Manchaiah, V.
American Speech-Language and Hearing Association (ASHA) Annual Convention, Philadelphia (USA), November 2016.
Publication year: 2016


Aim: Audiology practice and service delivery vary considerably across and within countries. This may be as a result of individual, social, and economical factors. This presentation aims to provide an understanding of the service delivery model that exists in promoting access to hearing health in underserved contexts with particular emphasis on the community-based hearing rehabilitation (CBHR) model in low and middle income countries and eHealth in high income countries.

Methods: Prevalence estimates for disabling hearing impairment were reviewed and a number of national and international examples of initiatives to facilitate use of hearing healthcare services are provided. Service delivery models that aim to provide access to hearing health in underserved contexts are reviewed and discussed with particular emphasis on evidence-based practice (EBP).

Results: The incidence and prevalence of hearing impairment vary considerably across countries, with over 80% of those with disabling hearing impairment living in low- and middle-income countries (World Health Organization, 2015). At any age, disabling hearing impairment can have profound impact on interpersonal communication, psychosocial well-being, quality of life and economic independence (Olusanya et al., 2014). Various factors (e.g., individual, social, policymaking and service delivery aspects) may facilitate or hinder access to and the success of hearing health programs. There are unique challenges in low- and middle-income countries when compared to high income countries and vice versa. This presentation will discuss a few examples of service delivery models that aim to provide access to hearing health in underserved contexts. For low- and middle-income counties the discussion will be based on the work of non-profit and non-governmental organizations (NGOs): All Ears Cambodia; Audiology India (Manchaiah, 2016); and Ear Aid Nepal. All these organizations have adopted a CBHR model (World Health Organization, 2004, 2012). There is limited (or no) evidence base for the outcome of CBHR services in low- and middle-income countries, although anecdotal reports have been generally positive (McPherson, 2014). However, there are some good examples of measuring hearing health outcomes in a unique and more appropriate way for the context being served (Borg et al., 2012). For high income-countries the discussion will be based on eHealth initiatives in Finland, Sweden and the United Kingdom to provide services on specialist areas such as tinnitus and vestibular disorders (Beukes et al., 2015; Pyykkö et al., Submitted; Thorén et al., 2015). Even in the high-income countries there have been limited professionals offering specialist services, which has created a need. Although, there is a clear research evidence to demonstrate the effectiveness of such programs, much work remains to be done on how to integrate such initiatives into routine care so that they both supplement each other.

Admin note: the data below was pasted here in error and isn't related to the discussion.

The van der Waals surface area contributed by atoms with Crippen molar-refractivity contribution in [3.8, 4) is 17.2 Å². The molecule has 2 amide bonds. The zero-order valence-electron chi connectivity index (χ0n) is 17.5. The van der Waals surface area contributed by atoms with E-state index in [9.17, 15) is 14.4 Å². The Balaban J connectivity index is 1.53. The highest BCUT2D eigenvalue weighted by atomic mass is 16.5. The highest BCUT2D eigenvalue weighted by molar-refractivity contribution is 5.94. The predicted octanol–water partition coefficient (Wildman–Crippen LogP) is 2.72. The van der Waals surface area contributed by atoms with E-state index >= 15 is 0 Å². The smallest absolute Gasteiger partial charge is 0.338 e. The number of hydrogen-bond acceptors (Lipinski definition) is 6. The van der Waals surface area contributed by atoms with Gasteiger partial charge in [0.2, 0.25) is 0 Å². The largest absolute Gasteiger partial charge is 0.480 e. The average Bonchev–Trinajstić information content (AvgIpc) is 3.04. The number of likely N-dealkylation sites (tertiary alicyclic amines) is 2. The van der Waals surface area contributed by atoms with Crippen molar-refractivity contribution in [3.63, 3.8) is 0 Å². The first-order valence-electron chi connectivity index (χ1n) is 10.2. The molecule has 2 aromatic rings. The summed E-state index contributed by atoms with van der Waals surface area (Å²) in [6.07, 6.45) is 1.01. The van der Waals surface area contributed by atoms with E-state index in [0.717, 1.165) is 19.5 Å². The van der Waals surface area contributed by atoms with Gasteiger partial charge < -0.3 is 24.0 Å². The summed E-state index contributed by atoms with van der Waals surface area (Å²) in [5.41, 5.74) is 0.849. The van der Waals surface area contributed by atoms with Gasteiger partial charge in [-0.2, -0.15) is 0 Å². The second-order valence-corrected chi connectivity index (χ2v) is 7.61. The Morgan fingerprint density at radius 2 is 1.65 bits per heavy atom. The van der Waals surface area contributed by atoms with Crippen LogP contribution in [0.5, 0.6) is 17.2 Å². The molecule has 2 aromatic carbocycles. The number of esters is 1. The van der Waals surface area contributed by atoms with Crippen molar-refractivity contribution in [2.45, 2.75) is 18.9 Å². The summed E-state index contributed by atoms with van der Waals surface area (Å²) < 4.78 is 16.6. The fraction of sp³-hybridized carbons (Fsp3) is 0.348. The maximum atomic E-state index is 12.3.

Conclusions: Raising awareness about hearing health issues globally and the rise in income of the middle class (in low- and middle-income countries) have resulted in higher need and demand for hearing health services across the globe. Hence, innovative service delivery models are necessary to meet these growing needs. Hearing health should to go beyond the clinic and a public health perspective is necessary in order to provide access to hearing health in underserved contexts. Moreover, particular emphasis should be placed on developing and adopting evidence-based service delivery models that demonstrate reasonable outcome for the hearing healthcare services offered in the underserved contexts.